A blues turnaround occupies the final two measures—11 and 12—of the 12-bar form.
Last month we explored the concept of interjecting the major thirdinto solo lines based primarily on the minor pentatonic and blues scales.
Hey, guys!Over the course of the next few videos, I'm going to tackle some burning issues, all of which are inspired by the questions I get asked about the most.
Before we move on from the minor jazz-blues progression, which we focused on in the last three columns (see them under RELATED ARTICLES), I’d like to offer one more lesson on the topic.
Today, I'm going to show you an easy way to fuse some jazz into the ol'pentatonic "box" without having to learn anything new—no theory or even new scales.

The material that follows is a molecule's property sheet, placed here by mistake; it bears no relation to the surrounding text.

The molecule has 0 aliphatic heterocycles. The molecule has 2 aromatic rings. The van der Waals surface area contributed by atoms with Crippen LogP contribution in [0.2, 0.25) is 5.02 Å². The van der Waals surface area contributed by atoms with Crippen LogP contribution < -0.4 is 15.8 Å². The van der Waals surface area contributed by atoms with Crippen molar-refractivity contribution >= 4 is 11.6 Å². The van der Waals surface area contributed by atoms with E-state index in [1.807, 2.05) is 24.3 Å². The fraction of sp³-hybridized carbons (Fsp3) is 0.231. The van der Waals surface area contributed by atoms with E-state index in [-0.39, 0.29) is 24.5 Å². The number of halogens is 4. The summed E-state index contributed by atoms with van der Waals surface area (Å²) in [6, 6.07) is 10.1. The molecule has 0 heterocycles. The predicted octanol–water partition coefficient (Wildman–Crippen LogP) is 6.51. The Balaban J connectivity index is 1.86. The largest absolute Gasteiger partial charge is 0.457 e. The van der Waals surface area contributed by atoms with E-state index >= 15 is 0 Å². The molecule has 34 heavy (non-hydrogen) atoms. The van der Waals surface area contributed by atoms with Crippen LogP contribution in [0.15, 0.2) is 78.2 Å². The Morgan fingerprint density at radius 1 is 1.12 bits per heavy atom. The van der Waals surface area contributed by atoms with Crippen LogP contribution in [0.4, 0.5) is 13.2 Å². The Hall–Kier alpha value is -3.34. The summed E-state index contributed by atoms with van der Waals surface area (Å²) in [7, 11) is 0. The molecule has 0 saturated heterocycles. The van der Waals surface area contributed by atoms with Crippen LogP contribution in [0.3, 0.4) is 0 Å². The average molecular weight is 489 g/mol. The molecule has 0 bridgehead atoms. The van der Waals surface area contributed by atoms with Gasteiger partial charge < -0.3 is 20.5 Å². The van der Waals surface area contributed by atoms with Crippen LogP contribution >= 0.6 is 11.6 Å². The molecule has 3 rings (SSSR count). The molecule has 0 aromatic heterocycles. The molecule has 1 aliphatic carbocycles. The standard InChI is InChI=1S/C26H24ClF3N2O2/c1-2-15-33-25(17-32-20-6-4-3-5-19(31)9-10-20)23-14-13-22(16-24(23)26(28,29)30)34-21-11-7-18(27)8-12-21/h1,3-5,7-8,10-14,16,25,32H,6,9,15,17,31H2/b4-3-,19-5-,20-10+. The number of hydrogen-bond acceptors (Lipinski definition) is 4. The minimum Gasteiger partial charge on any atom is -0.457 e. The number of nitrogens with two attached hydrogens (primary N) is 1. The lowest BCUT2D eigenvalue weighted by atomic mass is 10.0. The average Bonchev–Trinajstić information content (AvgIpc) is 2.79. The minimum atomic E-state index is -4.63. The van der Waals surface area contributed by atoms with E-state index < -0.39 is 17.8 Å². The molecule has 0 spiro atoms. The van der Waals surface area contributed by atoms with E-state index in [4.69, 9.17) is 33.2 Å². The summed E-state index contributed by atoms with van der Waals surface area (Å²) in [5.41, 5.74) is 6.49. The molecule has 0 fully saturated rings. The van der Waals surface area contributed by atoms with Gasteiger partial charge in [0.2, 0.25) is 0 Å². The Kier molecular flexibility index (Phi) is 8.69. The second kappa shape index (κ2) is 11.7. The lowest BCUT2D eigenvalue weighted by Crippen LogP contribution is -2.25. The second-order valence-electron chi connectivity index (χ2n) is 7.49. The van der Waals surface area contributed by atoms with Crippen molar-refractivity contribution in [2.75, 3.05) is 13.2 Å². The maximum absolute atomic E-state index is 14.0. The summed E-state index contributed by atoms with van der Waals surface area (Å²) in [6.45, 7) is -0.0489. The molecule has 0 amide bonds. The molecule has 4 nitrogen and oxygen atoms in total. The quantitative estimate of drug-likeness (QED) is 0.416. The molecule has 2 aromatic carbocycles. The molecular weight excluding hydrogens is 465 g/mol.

Last month, we took steps toward developing a deeper understanding of blues and how it informs both jazz and rock.
If you’re like me, you started your guitar journey rooted in classic rock, cutting your teeth on the stylings of Jimi Hendrix, AC/DCor Led Zeppelin, to name a few.
In the previous two columns, I demonstrated a couple of cool ways to play “walking bass” accompaniment over a 12-bar jazz-blues progression.